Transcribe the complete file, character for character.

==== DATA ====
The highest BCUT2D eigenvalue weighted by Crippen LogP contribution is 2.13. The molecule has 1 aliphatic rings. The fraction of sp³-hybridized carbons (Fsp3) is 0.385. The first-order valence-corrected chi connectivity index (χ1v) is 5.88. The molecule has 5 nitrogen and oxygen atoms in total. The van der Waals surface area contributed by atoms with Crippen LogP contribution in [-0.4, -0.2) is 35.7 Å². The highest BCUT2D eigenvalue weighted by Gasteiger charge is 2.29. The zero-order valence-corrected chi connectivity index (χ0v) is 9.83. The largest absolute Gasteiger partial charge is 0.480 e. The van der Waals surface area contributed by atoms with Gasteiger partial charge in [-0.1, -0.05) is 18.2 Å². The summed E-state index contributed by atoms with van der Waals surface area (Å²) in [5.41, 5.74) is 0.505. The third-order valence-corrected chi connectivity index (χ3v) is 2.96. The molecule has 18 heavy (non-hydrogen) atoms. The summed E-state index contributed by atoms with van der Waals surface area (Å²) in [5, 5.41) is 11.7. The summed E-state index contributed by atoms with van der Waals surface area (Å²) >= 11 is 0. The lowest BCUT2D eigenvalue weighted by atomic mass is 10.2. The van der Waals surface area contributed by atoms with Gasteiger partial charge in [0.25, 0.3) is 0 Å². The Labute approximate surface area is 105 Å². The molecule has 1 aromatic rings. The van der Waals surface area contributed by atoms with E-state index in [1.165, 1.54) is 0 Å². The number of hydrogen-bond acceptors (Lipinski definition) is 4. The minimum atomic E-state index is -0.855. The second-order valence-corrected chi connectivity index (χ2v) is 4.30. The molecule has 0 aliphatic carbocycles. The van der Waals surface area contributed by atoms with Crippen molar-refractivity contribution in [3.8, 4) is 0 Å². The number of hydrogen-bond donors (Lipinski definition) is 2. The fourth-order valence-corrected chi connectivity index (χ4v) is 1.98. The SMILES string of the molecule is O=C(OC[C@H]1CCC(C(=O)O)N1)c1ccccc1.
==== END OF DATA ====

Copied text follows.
The highest BCUT2D eigenvalue weighted by Crippen LogP contribution is 2.13. The molecule has 1 aliphatic rings. The fraction of sp³-hybridized carbons (Fsp3) is 0.385. The first-order valence-corrected chi connectivity index (χ1v) is 5.88. The molecule has 5 nitrogen and oxygen atoms in total. The van der Waals surface area contributed by atoms with Crippen LogP contribution in [-0.4, -0.2) is 35.7 Å². The highest BCUT2D eigenvalue weighted by Gasteiger charge is 2.29. The zero-order valence-corrected chi connectivity index (χ0v) is 9.83. The largest absolute Gasteiger partial charge is 0.480 e. The van der Waals surface area contributed by atoms with Gasteiger partial charge in [-0.1, -0.05) is 18.2 Å². The summed E-state index contributed by atoms with van der Waals surface area (Å²) in [5.41, 5.74) is 0.505. The third-order valence-corrected chi connectivity index (χ3v) is 2.96. The molecule has 18 heavy (non-hydrogen) atoms. The summed E-state index contributed by atoms with van der Waals surface area (Å²) in [5, 5.41) is 11.7. The summed E-state index contributed by atoms with van der Waals surface area (Å²) >= 11 is 0. The lowest BCUT2D eigenvalue weighted by atomic mass is 10.2. The van der Waals surface area contributed by atoms with Gasteiger partial charge in [0.25, 0.3) is 0 Å². The Labute approximate surface area is 105 Å². The molecule has 1 aromatic rings. The van der Waals surface area contributed by atoms with E-state index in [1.165, 1.54) is 0 Å². The number of hydrogen-bond acceptors (Lipinski definition) is 4. The minimum atomic E-state index is -0.855. The second-order valence-corrected chi connectivity index (χ2v) is 4.30. The molecule has 0 aliphatic carbocycles. The van der Waals surface area contributed by atoms with Crippen molar-refractivity contribution in [3.8, 4) is 0 Å². The number of hydrogen-bond donors (Lipinski definition) is 2. The fourth-order valence-corrected chi connectivity index (χ4v) is 1.98. The SMILES string of the molecule is O=C(OC[C@H]1CCC(C(=O)O)N1)c1ccccc1.